it, following the Oriental sources. See J. B. Bury, 

Eastern Roman Empire (London, 1912), 8, and A. A. 


History of the Byzantine Empire (Madison, Wis., 1952), 271. 


75  Ferreted out and discussed by G. J. van Gelder, “Camels on Eyelids and the Bafflement of an 

Emperor: A Line of al-Mutanabbi ‘Translated’ into Greek,” in 

Proceedings of the XIIth Congress of the 

International Comparative Literature Association, München 1988, III, Space and Boundaries in Literature 

(Continuation), ed. R. Bauer and D. Fokkema (Munich, 1990), 446–51. In this article, the Arabic source 

cited in reference to Nicephorus and Mutanabbi’s verse is the eleventh-century man of letters Ibn Sinān 

al-Khafāji; see his 

Sirr al-Faṣāḥa (Cairo, 1952), 48–49. More recently, Marc Lauxtermann came to the 

rescue of Mutanabbi and explained away the negative response of Nicephorus in his 

Byzantine Poetry 

from Pisides to Geometres, 19–20. 


76  The poem was no doubt composed for Nicephorus by someone in the Arabic-speaking commu-

nity in Constantinople, clear evidence that Arabic was established as an important foreign language in 

Constantinople and that Arabic verse had its practitioners in the capital. For the two poems, see G. E.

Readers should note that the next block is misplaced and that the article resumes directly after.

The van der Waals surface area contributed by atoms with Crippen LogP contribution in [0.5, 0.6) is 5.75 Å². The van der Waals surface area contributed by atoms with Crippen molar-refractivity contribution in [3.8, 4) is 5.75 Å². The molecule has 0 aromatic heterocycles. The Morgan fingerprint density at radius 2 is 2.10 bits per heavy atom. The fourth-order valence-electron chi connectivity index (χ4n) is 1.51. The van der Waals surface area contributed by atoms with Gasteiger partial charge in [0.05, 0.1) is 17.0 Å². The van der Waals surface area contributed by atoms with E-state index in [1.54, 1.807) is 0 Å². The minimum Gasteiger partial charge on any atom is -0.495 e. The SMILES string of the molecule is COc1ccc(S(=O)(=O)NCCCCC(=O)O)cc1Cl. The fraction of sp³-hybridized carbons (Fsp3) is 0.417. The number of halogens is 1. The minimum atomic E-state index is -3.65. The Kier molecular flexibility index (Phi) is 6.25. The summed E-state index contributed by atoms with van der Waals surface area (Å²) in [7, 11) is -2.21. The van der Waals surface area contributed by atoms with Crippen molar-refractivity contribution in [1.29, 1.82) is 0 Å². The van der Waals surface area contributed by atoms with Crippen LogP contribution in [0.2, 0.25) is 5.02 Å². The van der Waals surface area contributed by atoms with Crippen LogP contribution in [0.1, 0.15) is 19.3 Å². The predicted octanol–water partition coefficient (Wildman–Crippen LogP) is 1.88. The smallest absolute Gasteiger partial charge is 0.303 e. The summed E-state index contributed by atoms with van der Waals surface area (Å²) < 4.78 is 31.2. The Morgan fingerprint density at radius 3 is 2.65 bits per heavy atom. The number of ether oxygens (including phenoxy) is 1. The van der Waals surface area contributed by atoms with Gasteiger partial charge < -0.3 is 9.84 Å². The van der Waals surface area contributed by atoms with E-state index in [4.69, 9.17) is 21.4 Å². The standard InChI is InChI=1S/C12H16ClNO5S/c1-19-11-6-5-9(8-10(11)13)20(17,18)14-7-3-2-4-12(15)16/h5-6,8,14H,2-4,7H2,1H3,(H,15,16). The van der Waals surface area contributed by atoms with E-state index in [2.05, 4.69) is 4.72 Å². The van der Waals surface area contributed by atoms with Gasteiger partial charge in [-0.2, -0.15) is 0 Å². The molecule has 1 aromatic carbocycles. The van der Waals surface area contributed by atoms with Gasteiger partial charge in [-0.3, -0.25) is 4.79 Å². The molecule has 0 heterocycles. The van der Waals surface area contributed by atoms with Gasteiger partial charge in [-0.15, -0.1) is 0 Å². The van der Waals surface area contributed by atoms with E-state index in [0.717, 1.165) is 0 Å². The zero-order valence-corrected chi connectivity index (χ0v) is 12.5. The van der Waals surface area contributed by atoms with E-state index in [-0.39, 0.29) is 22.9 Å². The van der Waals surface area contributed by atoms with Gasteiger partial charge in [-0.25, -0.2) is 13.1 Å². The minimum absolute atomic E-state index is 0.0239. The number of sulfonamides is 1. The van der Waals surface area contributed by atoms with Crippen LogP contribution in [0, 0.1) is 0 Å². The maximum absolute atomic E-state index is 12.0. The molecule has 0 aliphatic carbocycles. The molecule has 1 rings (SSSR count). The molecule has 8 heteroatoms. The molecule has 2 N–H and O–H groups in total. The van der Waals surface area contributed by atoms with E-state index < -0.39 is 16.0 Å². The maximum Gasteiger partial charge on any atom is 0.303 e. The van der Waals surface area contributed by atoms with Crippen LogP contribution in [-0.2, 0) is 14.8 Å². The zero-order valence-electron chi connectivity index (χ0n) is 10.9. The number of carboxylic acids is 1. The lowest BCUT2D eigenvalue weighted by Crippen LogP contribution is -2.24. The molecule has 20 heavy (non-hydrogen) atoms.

von Grünebaum, “Eine poetische Polemik zwischen Byzanz und Baghdad im X. Jahrhundert,” in 


Arabica, Analecta Orientalia 14 (Rome, 1937), 43–64. In fact, not one but two (or perhaps even more) 

replies were composed to Nicephorus’ poem, in an exchange I shall discuss in a future publication. 


77  On Abū Firās, see H. A. R. Gibb, “Abū-Firās,” 

EI2, I, 119–20.


78  On this visit, see the present writer in “The Last Days of Imruʾ al-Qays: Anatolia,” in 


and Modernity in Arabic Literature, ed. I. J. Boullata and T. DeYoung (Fayetteville, Ark., 1997), 207–18.


byzantium and the arabs in the sixth century

al-Dawla sent one of his divisions on a raiding expedition that was carried out suc-

cessfully. When he rejoined the division, one of its warriors unsheathed and dis-

played his sword, bloodied and blunted from the encounter. Sayf al-Dawla admired 

it and recited a well-known couplet from the celebrated epinician ode of al-Nābigha 

on the Ghassānids: “One fault they have: their swords are blunt of edge/Through